106. Lavalle Cork Tree

Lavalle Cork Tree

Phellodendron amurense var. lavallei

Accession 7544*C

The name “cork tree” is a bit of a misnomer—contrary to the spongy appearance of their bark, so-called “cork trees” like this one aren’t the source of the cork found in wine stoppers. (That’s the cork oak.) In spring and summer, this cork tree grows pointy green leaves. Its neighbors, which are female, also grow pea-sized green fruits, which blacken in the fall. In winter, the trees’ low-spreading branches can be admired.

This tree, and a few of its neighbors, grew from seed collected by the John Jack, the Arboretum’s first public educator. Hear his story below.

Pam Thompson is the Arboretum’s Manager of Adult Education. In the segment below, she reflects on over 25 years of working on the Arboretum’s public programming.


Segment 1:

The seed for this tree was collected in Japan by John Jack, the Arboretum’s first public educator.  


Jack came to the Arboretum in 1886 when he was 25 years old. He asked Arboretum founding director Charles Sprague Sargent for a job, hoping, as he later put it, to “get further knowledge of trees and at the same time earn a little money for incidental expenses.” 


Sargent hired him to work on the grounds. Within five years, Jack was acting as curatorial assistant, and launching the Arboretum’s first roster of educational programming.  


Over the next several decades, Jack led hundreds of students around the Arboretum. Visitors of all ages came to learn from his biweekly “field study” classes. A Boston Globe article from 1903 described the lively classes as “a party of 40 or 50 men and women examining the leaves and buds of the trees.”  


Jack also worked extensively with university students from Harvard and the Massachusetts Institute of Technology, and visiting botany students from East Asia. In 1905, when Jack embarked on a six-month trip to Japan, Korea, and China, he visited with students he’d known when they studied at Harvard. Jack returned to the Arboretum with lots of seeds, including those of the cork tree before you.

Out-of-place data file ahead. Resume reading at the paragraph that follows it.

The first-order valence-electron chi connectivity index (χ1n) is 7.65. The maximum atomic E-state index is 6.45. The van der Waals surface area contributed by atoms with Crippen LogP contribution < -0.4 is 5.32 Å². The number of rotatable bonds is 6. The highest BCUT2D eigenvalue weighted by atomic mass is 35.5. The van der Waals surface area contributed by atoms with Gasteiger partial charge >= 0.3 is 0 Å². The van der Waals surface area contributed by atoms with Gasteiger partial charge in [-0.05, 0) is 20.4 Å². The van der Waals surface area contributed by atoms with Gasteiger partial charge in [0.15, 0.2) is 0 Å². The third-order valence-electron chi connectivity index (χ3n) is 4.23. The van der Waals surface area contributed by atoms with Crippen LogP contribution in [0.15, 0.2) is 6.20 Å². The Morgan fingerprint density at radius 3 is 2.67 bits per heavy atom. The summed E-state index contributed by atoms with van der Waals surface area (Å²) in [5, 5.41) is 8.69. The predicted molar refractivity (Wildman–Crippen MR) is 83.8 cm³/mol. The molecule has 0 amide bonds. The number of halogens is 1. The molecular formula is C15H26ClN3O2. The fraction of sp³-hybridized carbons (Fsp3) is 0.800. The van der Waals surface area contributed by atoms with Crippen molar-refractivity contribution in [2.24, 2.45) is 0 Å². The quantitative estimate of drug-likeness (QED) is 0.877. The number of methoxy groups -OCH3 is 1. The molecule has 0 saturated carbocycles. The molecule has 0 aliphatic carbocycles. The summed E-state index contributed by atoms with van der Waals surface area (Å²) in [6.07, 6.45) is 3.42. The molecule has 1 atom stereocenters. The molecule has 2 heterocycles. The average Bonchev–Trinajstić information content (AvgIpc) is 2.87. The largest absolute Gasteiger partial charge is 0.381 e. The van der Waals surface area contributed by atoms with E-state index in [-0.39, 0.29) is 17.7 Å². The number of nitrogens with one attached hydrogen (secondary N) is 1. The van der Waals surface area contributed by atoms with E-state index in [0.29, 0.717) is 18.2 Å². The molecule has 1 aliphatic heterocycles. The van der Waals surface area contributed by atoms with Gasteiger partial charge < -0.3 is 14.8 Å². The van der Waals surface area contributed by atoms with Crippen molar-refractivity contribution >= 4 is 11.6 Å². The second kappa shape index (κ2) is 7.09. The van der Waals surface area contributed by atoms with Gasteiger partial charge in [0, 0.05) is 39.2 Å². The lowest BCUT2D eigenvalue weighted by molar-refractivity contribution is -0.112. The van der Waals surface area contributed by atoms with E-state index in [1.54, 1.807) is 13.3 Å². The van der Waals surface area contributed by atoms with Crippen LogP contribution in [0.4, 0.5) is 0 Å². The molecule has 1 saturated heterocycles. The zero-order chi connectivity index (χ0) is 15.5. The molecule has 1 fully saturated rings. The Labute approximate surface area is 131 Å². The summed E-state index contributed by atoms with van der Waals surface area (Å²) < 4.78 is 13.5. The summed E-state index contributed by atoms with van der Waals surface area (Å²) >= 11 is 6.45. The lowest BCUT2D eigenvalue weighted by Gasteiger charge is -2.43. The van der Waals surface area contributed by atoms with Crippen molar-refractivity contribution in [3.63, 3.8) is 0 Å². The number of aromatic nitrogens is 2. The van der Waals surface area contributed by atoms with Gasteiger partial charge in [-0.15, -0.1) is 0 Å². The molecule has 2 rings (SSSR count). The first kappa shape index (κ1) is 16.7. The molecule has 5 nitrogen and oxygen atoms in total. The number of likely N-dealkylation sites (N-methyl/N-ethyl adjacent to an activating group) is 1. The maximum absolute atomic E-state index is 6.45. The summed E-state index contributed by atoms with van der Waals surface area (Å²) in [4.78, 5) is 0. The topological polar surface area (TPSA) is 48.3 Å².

Education is still a cornerstone of the Arboretum’s mission. From storywalks for children to propagation workshops for avid gardeners, the Arboretum offers programming for all learners.  


Segment 2:

My name is Pam Thompson, and I am the Manager of Adult Education. 


We offer children’s Field Study programs primarily to City of Boston students. We have a Visitor Center full of information and guidance, and we offer adult classes and lectures, which is what I’m responsible for.  


The lectures that I offer include our Director’s Lecture Series, with special guests from across the country and around the world coming to talk on topical subjects regarding the climate and the environment. We offer Tree Mobs, which are really fun, informal, short notice educational gatherings in the landscape with an expert. 


My more regular classes tend to be on subjects of propagation, tree identification, horticulture, botany, and ecology. We do a bit of landscape history and science in general as it intersects with culture and everyday human lives.  


The ways people learn about plants have changed over the past 28 or 30 years that I’ve been here. Initially, people learned from books and from Arnold Arboretum experts. Then the advent of how-to shows and videos allowed people to learn some information via television. Now, we have the Internet and webinars as tools for learning; however, I find that people still want to learn person-to-person, getting their hands dirty or watching an arborist prune a shrub up close. I also find that people like to learn as part of a community. A lot of what happens in adult education is social learning and sharing from each other’s experiences.  


People love the Arnold Arboretum’s cork trees. The deeply grooved bark calls out to be touched. Their girth is magnificent. So many family portraits have been taken standing in front of these trees. In fact, root compaction from so many visitors led to the demise of one of these grand specimens. In essence, it was loved to death. Though these trees provide food for birds, and are here as a resource to study, they’ve also proven over time to be quite invasive, so I don’t recommend planting these trees. But, they’re here for study. 


What’s so beautiful about this area is the dense and low branching canopy. In the summer, it definitely feels cooler under these trees. In the winter, the light from the setting sun plays beautifully through here; the back lighting, the leafless canopy, and making me notice the architectural structure of these trees in the change of the season. I definitely notice it most here every fall, every November and December, as we lose our leaves and we lose our light, it’s in this particular area that I notice that change of season and mark it in my mind.  

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